Way back in the days before everyone thought it would be a great idea to get rich selling progressively more ridiculously expensive homes to each other, “flipping” had a different meaning than most people associate with the word today.
Flipping a home wasn’t just buying it with a no-doc zero-down loan, sitting on it a few months, maybe slapping some paint and a few granite countertops down, then selling for a quick profit to the next sucker who came along. Flipping usually meant buying a home in serious need of repair, putting hours of labor and tens of thousands of dollars into repairing/rehabbing the shack into a nice, livable home, then selling it for a decent profit.
In short, flipping homes was hard work.
While the days of the zero-doc, zero-down, zero-effort flip are thankfully over, it looks like the days of the hardcore sweat equity flip may be returning, even in the midst of the housing bust and the continuing economic malaise.
Consider the home at 4706 S Orcas St in Seattle’s Seward Park / Columbia City neighborhood. Featured a year ago as the cheapest Seattle home per square foot, it eventually sold in March for $200,000 (even less than the December 2009 asking price, and just $76/sqft).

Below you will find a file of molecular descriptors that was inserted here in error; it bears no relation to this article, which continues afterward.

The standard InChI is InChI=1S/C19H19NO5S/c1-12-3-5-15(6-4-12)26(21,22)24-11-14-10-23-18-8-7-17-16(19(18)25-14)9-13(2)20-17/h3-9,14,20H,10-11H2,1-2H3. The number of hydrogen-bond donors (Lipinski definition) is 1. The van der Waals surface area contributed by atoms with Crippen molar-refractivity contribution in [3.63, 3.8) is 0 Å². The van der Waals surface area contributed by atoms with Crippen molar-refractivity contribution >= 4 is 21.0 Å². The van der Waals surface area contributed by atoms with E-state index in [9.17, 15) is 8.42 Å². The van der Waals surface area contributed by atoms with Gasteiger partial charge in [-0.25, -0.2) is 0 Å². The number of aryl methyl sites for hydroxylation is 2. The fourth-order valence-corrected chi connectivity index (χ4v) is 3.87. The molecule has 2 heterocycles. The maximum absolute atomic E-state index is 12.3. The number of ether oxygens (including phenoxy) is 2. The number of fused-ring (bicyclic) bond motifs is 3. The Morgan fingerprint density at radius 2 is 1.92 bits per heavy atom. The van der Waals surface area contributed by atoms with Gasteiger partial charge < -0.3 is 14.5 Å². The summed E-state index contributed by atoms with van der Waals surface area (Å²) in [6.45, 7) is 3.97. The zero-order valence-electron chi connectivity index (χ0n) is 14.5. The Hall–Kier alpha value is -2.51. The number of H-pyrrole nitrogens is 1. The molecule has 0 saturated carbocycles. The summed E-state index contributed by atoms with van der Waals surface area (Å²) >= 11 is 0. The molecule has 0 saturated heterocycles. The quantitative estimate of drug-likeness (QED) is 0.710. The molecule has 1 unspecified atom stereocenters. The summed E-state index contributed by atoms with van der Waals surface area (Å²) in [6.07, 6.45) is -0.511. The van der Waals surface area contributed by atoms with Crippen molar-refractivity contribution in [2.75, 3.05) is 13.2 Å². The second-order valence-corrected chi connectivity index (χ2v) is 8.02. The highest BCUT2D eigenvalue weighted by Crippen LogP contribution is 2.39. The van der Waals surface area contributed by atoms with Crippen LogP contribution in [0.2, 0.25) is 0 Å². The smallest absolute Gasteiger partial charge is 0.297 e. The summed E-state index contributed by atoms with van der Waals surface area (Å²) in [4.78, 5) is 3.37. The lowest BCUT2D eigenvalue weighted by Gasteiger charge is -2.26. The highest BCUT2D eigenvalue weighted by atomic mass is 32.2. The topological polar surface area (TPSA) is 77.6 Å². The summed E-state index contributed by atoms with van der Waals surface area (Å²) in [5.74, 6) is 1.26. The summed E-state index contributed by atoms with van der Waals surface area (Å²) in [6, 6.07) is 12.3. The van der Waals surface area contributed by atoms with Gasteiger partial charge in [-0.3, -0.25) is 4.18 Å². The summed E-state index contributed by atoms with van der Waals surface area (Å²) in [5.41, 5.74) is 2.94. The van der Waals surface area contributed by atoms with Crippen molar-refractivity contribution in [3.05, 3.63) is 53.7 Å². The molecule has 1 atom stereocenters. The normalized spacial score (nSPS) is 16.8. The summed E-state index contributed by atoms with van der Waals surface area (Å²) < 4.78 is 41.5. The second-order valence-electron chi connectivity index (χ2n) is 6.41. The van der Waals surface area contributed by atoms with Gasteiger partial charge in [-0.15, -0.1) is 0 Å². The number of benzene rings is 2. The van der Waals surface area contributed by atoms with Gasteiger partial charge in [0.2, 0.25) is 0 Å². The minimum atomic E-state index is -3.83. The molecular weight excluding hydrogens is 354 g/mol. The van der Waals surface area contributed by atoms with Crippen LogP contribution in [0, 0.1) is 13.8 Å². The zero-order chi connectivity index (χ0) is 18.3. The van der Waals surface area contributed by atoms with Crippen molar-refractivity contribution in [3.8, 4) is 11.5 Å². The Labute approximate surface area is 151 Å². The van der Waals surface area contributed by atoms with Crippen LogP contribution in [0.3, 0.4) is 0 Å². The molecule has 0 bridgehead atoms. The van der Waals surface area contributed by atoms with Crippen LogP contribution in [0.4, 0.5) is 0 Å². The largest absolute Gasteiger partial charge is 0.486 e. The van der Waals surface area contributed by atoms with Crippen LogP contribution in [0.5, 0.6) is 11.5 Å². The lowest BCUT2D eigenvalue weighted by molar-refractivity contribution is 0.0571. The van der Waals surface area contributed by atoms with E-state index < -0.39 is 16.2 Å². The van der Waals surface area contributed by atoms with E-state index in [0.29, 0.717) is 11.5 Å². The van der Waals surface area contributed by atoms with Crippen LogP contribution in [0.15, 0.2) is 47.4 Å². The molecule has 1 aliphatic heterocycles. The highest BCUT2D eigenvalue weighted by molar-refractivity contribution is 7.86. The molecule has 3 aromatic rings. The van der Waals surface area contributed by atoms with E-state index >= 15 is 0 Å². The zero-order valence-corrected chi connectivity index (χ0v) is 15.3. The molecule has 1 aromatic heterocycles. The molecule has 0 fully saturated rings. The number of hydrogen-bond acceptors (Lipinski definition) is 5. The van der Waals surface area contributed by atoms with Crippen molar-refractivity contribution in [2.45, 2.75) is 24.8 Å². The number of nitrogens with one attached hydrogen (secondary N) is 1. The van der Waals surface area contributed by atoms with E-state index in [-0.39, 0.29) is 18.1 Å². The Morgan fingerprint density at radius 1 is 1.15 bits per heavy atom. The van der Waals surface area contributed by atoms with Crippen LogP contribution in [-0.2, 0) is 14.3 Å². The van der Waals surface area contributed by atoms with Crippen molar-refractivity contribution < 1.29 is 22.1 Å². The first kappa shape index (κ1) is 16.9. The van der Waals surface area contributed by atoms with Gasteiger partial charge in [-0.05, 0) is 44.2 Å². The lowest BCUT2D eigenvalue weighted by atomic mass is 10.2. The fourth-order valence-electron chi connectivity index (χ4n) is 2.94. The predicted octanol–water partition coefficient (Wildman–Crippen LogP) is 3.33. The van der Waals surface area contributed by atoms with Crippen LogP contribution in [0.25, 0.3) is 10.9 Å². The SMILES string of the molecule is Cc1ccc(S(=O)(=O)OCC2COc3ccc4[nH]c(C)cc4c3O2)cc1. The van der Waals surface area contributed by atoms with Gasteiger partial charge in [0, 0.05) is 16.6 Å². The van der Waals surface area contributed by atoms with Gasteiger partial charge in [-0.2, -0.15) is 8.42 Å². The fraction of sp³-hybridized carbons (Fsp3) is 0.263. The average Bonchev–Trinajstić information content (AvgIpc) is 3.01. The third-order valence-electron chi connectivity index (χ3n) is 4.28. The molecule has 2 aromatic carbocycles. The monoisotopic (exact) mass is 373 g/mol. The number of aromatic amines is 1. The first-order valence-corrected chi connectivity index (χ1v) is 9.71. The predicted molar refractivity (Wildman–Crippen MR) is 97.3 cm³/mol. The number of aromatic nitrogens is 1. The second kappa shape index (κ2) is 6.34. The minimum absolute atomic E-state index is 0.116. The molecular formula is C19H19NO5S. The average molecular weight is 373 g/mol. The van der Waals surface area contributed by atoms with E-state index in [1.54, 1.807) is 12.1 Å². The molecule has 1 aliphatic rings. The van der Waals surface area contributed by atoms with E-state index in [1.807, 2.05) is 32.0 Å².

I admit, I was rather shocked when I saw an alert that the home had come back on the market just three months later, with a new asking price of $389,000. That is, I was shocked until I saw what they had done to the home during those three months:
Judging from the listing photos and descriptions, this is no quick cosmetic flip. The flipper built an entirely new porch, replaced the doors and windows, completely landscaped the yard, added an entire bathroom, redid the other bathroom, replaced the roof, resurfaced many of the walls, gutted and re-finished the kitchen, added nice trim throughout, and replaced much of the carpet with nice hardwood floors.
Not surprisingly, the home went pending in less than a month, and sold in July for the full asking price.
This is the kind of flipping I can get behind. The flipper of 4706 S Orcas St clearly put a lot of time and serious effort into taking a house that most people would consider to be a piece of garbage and turning it into a house that just about anyone would be happy to call home. That is a flip that deserves to earn some profit.
Have you seen any particularly good flips in the last year?